I’ve read more new-to-me books in 2018 than I have in the last two previous years combined. I didn’t start out with a goal other than a vague hunger for more input, to explore places I hadn’t yet been. Surrounded by books, I felt starved, and that’s a weird place to be. Anyway, here’s the list grouped by author, but otherwise in no particular order:
OK, some might argue that Shakespeare’s plays aren’t books (although I have them separately as well as collected). But I think they deserve to be called out each a work unto itself. I’ll admit, 22 seems to come up a bit short. Twenty-four would have been better. Or how about 50? Well, there’s always next year, now that some of the interior painting on the house is out of the way.
I’m not going to wax on terribly long about these books, except to say that other than Corey, all of the contemporary science fiction and fantasy I’ve read this year has been written by women and women of color, and I’m loving it. I have read Okorafor and Priest before; Curran, Hurley, Jemisin, and Maas were completely new for me. Every one of them deserves more attention than I can spare in a single blog post, but some ruminations:
Okorafor brings a light, airy touch to her prose and wild ideas reminiscent of P.K. Dick, but more coherent and approachable than some of his work (I’m looking at you, Valis). At one point in Masquerade, I felt as if Okorafor had punched me in the stomach and then tossed me off a cliff. I was falling, flailing through chapter after chapter hoping she’d catch me before I hit bottom.
Jemisin stunned me by taking a word she made up and turning it into a slur that transfers emotional and physical shock, imparting just a little of what it is like to be a person in a society that abhors you and begrudgingly does the barest bare of minimums to allow you to exist, living lives of servitude and segregation, and you’re never safe, even from those who are supposed to protect you. She turns the narrative on the reader, wielding it with surgical precision, flensing away your defenses until you’re left devastated, reeling, furious, heartbroken.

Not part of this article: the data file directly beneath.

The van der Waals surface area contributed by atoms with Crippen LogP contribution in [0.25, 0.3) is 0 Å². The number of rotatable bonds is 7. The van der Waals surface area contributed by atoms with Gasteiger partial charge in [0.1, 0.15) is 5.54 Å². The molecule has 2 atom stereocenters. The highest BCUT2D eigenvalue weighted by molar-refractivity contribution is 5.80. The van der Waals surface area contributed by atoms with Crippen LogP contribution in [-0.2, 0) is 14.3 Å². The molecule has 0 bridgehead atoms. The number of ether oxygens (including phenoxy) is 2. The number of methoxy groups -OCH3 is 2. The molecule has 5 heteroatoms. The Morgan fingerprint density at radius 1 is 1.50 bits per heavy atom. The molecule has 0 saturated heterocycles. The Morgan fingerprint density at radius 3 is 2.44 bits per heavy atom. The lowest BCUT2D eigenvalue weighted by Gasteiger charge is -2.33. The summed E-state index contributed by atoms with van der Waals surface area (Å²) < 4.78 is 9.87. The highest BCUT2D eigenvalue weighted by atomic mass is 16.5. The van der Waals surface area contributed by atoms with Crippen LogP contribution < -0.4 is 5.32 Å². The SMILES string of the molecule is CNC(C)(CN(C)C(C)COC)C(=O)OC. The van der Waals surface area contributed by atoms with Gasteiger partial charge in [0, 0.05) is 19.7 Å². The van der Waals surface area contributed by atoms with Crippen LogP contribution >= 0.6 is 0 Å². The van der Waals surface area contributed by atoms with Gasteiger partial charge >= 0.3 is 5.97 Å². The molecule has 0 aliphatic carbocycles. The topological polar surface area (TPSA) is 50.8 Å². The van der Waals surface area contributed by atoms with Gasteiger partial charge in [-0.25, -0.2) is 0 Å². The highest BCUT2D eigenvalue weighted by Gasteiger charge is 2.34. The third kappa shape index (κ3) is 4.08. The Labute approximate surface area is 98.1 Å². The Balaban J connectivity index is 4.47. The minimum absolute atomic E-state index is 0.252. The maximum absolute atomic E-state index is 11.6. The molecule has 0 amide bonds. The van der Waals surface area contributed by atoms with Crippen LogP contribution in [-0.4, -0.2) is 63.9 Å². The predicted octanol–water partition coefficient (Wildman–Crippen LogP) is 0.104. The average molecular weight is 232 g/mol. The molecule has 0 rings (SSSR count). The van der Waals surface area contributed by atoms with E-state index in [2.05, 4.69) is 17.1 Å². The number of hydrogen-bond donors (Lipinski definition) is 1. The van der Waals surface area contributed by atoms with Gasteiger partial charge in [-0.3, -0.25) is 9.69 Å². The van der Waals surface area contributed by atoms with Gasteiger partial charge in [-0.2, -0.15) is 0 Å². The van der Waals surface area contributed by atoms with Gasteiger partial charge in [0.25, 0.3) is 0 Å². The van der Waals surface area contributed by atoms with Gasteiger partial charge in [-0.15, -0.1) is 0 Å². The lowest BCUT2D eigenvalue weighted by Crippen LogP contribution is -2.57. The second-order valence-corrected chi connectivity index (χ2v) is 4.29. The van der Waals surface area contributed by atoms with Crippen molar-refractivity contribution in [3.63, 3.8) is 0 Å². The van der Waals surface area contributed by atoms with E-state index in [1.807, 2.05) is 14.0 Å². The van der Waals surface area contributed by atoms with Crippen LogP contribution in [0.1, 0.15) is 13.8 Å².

Hurley blasts gender roles and upends sexuality before a savage backdrop of a universe bent on annihilating its inhabitants and its inhabitants tearing each other to pieces all in the name of survival (how is that for criticism of modern society?). And a big lesson in her books is something we teach our toddlers but so quickly forget or ignore as we grow into adults: Keep your hands to yourself. The consequences of ignoring this one simple rule can and does have life-shattering results, and she makes you feel it.
Priest, Curran, and Maas deliver lighter fare: steampunk and zombies during the American Civil War and a ghost story unlike anything that’s out there right now; a boy band killing demons in between gigs with a very Buffy the Vampire Slayer vibe; and a 17-year-old assassin on adventures that remind me very much of Fritz Leiber’s Lankhmar books featuring Fafhrd and the Gray Mouser. (An aside: There’s a scene in Fiddlehead where I was so creeped out by the antagonist that I almost threw the book across the room. The only reason I didn’t was because I needed to know what was coming next!)
All these novels and novelettes exhibit a unique care for the fragility of their characters’ emotional selves. There is much to enjoy about all of them, and as much or more to learn from the books and their authors, in craft, empathy, cultural awareness and sensitivity, and simply how to be human. As a friend of mine likes to say, science fiction and fantasy are at their best when they make us re-evaluate ourselves, force us to confront ourselves, and serve as an impetus to change, ourselves and our world for the better. These women do that and have been doing it, and I regret that I’m only now reading their work. If you haven’t yet, do yourself a favor and start.